In late 2002, over beers at a pizza shop on The Hill in Boulder, two music freaks introduced by the then Fox Theatre’s general manager Rob Thomas, kicked around the idea of a magazine that would showcase and organize the exploding local music scene and its many diverse and budding manifestations across the state. The Front Range had begun its rapid ascent as one of the country’s most crucial live music markets, just as Colorado’s economy grew like wildfire in a multitude of other creative and prosperous directions. It was apparent that Colorado’s live music junkies were ravenous, and would, without second thought, drive from Denver to the Poudre Canyon, or from Boulder all the way out to Telluride to see their favorite acts. But trying to navigate the often fragmented scene in those early days was completely arduous, as print and internet both struggled against one another to provide solid information. There were blogs and weeklies doing a great job at showing their snapshot of the scene, but no one single place to find out everything that was happening to provide the full picture. Inspired by the music at its core, and by the desire to see everything in the expanding scene housed under one roof, The Marquee began with its initial and somewhat verbose tagline “Your One-Stop Shop For Music On The Front Range.”
For a little perspective, back in 2003, George W. Bush was in office for his first term. Apple had just launched iTunes and the first generation of iPods were on sale. (CDs were still flourishing as a medium). The Rocky Mountain News was still being printed. Medical cannabis had become legal in 2000 in Colorado but dispensaries were still several years away. And a little-known restaurant in Lyons, Colo., named Oskar Blues, had just turned craft brewing on its head by putting its Dale’s Pale Ale in a can.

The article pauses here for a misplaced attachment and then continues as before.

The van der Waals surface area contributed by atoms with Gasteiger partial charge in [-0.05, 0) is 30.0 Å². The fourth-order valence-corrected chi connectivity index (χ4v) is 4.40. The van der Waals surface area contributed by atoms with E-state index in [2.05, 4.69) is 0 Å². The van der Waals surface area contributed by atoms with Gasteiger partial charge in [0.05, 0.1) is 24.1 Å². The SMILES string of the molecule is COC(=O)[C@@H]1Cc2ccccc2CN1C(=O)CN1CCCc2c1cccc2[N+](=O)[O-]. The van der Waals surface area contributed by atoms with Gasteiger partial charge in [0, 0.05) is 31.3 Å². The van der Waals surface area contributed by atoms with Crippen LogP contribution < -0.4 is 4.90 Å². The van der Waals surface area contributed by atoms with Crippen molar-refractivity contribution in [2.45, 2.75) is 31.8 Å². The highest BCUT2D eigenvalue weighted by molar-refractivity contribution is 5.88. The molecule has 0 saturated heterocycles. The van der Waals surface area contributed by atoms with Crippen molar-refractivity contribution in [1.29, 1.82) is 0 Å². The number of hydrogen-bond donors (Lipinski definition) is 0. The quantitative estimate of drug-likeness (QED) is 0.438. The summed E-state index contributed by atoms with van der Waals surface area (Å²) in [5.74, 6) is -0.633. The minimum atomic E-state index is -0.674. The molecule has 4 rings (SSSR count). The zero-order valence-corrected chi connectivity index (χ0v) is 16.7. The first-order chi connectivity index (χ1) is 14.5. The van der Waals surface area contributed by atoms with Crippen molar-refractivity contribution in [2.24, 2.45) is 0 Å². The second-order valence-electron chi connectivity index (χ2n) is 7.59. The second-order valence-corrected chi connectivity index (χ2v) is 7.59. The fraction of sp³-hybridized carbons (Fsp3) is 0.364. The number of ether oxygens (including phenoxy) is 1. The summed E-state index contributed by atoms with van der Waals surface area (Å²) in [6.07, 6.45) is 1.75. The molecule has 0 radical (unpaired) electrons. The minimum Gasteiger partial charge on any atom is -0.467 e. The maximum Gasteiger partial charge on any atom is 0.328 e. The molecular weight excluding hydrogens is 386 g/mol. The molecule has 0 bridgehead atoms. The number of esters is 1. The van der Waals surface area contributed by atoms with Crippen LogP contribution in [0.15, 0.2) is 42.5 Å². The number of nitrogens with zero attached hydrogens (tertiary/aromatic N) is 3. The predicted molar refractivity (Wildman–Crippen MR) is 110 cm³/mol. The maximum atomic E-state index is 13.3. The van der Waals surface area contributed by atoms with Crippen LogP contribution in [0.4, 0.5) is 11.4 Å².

The Marquee — not by grand design, but by accident —was part of a new era of niche publications. Whereas other publications were trying to compete with the internet by having far ranging content, we doubled down on our live music-only focus. We heard “print is dead” touted as a socially accepted truth from the get-go, and the odds as an independent magazine, who never took on a financial investor were certainly stacked against us. Sixty percent of magazines fail within their first year. Eighty percent fail by their fourth year, and only one in ten make it to their tenth year. In that ocean of despair, The Marquee was blessed by an astounding and humbling amount of creative contributors who deeply shared our vision for a Front Range music resource, and time and time again, the force was with us as life preservers floated over the crests of crashing waves directly into our pages. Multiple industry booms, like the country’s two largest concert promoters duking it out in our territory, the eruption of craft brewing and distilling, and the development of medical and recreational cannabis to name a few, have all happened on our watch.